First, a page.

The sages say that Samuel was equal in stature to Moses, but there was a difference. While Moses needed to go to the Tent of Meeting to hear G‑d’s voice, G‑d came to Samuel wherever he was. This reflected their leadership styles. Moses would remain in his place, and the people would come seek is counsel. Samuel, on the other hand, would travel to the people, meeting them wherever they were.20

Learn more about Samuel

10. David

King David began his career as a humble shepherd boy, scorned and rejected by his siblings. Even when Samuel anointed him and he displayed his bravery by slaying the giant Goliath, he still faced rejection from many—including Saul.

After he was accepted as king, he still faced challenges from many, including his own children. He had problems among his wives and other tragedies in his family.21 Yet, David remained faithful to G‑d, sometimes to the degree that others saw as him as childish.22 Known as the “Sweet Singer of Israel,” David composed many praises to G‑d, including the Book of Psalms.

Learn more about David

11. Abigail

Abigail was the wise and beautiful wife of Nabal, a stingy man who was as tough as a dog.23 After Nabal, who was as rich as he was bad, refused to give provisions to David and his men, Abigail gave them bread, wine, meat and dried fruits, and convinced David not to kill her husband. According to the Talmud, she did so using proofs from Jewish law.24 Ten days later, Nabal died and David and Abigail married. Tradition tells us that Abigail did more than just say wise words, but that she actually prophesied to David.25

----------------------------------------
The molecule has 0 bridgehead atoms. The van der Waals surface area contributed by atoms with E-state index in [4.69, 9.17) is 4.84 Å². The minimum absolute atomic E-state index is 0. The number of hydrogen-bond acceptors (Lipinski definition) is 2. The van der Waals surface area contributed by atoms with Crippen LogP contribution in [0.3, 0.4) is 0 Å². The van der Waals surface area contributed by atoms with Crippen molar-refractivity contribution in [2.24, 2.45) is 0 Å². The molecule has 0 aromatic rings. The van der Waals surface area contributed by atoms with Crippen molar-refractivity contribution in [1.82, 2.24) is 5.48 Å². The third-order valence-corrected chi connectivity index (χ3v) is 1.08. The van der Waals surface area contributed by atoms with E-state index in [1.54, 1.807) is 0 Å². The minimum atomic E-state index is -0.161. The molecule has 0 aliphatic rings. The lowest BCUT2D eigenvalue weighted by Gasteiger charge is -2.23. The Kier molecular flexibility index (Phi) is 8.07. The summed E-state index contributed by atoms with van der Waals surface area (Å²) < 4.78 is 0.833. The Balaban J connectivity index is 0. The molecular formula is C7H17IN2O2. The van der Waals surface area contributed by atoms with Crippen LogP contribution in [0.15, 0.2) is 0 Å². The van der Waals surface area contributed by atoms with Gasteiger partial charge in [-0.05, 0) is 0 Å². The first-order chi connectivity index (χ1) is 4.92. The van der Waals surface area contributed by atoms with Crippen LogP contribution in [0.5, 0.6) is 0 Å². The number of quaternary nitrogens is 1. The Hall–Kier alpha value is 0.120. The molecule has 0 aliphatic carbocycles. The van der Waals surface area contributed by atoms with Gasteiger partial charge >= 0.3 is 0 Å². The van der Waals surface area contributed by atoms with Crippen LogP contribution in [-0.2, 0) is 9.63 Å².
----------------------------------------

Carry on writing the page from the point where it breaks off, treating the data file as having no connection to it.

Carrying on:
12. Solomon

Of David’s many children, Solomon was chosen to succeed him as king. Shortly after ascending to the throne, Solomon asked G‑d for wisdom, and “G‑d gave Solomon wisdom and understanding exceedingly much, and largeness of heart, as the sand that is on the seashore.”26 Like his father before him, Solomon wrote beautifully, and he composed the books of Proverbs, Ecclesiastes and more.

A great leader, Solomon reigned over Israel in a period of plenty and strength, the likes of which had never been seen before and were not experienced again.27

Solomon built the Temple in Jerusalem, a gleaming edifice where sacrifices would be brought and the people would gather thrice yearly to “see” G‑d and be seen by Him.28

Despite his great wisdom, Solomon married many princesses from foreign lands, who introduced idol worship and other elements of their pagan cultures to his palace. As a result, G‑d told Solomon He would divide the kingdom. Indeed, after Solomon’s death, the 10 Northern Tribes were ruled by Jeroboam from the tribe of Ephraim.29

Learn more about Solomon

13. Elijah